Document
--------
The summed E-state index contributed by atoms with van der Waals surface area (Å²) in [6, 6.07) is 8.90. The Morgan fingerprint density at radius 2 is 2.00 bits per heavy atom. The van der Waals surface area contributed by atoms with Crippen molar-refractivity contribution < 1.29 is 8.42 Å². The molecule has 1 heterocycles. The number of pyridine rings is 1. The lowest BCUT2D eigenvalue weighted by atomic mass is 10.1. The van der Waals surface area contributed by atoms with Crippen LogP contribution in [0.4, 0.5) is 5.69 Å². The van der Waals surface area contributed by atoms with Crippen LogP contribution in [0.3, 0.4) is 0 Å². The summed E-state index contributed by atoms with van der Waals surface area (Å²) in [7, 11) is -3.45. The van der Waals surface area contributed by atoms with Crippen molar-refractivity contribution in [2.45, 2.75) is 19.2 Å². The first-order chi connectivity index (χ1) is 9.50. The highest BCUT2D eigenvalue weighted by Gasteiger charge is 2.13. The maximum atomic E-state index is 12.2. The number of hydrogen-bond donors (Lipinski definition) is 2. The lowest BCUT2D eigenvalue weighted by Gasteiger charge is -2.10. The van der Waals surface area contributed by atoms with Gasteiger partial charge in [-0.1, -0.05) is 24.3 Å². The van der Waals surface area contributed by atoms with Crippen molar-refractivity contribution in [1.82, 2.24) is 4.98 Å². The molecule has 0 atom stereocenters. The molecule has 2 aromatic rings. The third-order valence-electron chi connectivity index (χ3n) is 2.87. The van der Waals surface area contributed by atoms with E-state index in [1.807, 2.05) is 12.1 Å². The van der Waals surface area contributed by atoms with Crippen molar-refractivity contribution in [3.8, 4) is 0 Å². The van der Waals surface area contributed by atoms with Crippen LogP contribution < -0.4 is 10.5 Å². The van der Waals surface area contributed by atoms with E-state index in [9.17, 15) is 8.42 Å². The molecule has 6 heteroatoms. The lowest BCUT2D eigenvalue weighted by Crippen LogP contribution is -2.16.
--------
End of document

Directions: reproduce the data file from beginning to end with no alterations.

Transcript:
The summed E-state index contributed by atoms with van der Waals surface area (Å²) in [6, 6.07) is 8.90. The Morgan fingerprint density at radius 2 is 2.00 bits per heavy atom. The van der Waals surface area contributed by atoms with Crippen molar-refractivity contribution < 1.29 is 8.42 Å². The molecule has 1 heterocycles. The number of pyridine rings is 1. The lowest BCUT2D eigenvalue weighted by atomic mass is 10.1. The van der Waals surface area contributed by atoms with Crippen LogP contribution in [0.4, 0.5) is 5.69 Å². The van der Waals surface area contributed by atoms with Crippen LogP contribution in [0.3, 0.4) is 0 Å². The summed E-state index contributed by atoms with van der Waals surface area (Å²) in [7, 11) is -3.45. The van der Waals surface area contributed by atoms with Crippen molar-refractivity contribution in [2.45, 2.75) is 19.2 Å². The first-order chi connectivity index (χ1) is 9.50. The highest BCUT2D eigenvalue weighted by Gasteiger charge is 2.13. The maximum atomic E-state index is 12.2. The number of hydrogen-bond donors (Lipinski definition) is 2. The lowest BCUT2D eigenvalue weighted by Gasteiger charge is -2.10. The van der Waals surface area contributed by atoms with Gasteiger partial charge in [-0.1, -0.05) is 24.3 Å². The van der Waals surface area contributed by atoms with Crippen molar-refractivity contribution in [1.82, 2.24) is 4.98 Å². The molecule has 0 atom stereocenters. The molecule has 2 aromatic rings. The third-order valence-electron chi connectivity index (χ3n) is 2.87. The van der Waals surface area contributed by atoms with E-state index in [1.807, 2.05) is 12.1 Å². The van der Waals surface area contributed by atoms with Crippen molar-refractivity contribution in [3.8, 4) is 0 Å². The van der Waals surface area contributed by atoms with Crippen LogP contribution < -0.4 is 10.5 Å². The van der Waals surface area contributed by atoms with E-state index in [9.17, 15) is 8.42 Å². The molecule has 6 heteroatoms. The lowest BCUT2D eigenvalue weighted by Crippen LogP contribution is -2.16.